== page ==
FASB made two important decisions Wednesday in its project to define a nonpublic entity.
An entity that is required to file or furnish financial statements with the SEC to issue securities to be traded in a public market should not be included in the definition of a private company, FASB decided. In addition, the board decided that privately held financial institutions should be included in the definition of a private company.
FASB reported the developments in a summary of board decisions on its website. The board is examining the definition of a “nonpublic entity” after stakeholders presented ongoing questions about which definition of a nonpublic entity was being used in various projects.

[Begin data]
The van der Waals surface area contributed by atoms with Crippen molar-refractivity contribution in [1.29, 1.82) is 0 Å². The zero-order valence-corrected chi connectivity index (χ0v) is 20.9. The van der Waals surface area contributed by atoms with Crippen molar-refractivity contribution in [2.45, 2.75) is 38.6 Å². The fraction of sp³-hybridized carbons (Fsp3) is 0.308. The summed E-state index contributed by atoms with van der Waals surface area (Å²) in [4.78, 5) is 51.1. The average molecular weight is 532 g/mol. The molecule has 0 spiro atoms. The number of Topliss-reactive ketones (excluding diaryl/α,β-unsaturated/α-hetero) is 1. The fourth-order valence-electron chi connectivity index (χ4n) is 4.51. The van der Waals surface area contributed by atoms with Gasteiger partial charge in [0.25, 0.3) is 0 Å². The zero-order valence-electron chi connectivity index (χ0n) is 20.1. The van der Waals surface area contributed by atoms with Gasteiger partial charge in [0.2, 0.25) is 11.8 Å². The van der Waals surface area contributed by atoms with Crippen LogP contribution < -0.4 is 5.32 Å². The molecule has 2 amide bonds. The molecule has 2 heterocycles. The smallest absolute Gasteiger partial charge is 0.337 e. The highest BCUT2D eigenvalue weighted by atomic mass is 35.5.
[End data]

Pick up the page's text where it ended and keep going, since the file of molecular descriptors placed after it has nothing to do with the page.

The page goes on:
A clarified definition of nonpublic entities is necessary to determine the scope of FASB’s project to develop a Private Company Decision-Making Framework of criteria for deciding whether and when to adjust requirements for recognition, measurement, presentation, disclosure, effective dates, and transition methods for standards that apply to private companies. A document for public discussion on that document is scheduled to be issued in the second quarter of this year.
The framework will not be completed until the Financial Accounting Foundation (FAF) makes a decision on its work plan to address private company standards. The FAF has proposed creating a Private Company Standards Improvement Council whose suggestions for modifications to U.S. GAAP for private companies would be subject to FASB approval; a final decision is expected when FAF trustees meet May 22–23.
—Ken Tysiac (email@example.com) is a JofA senior editor.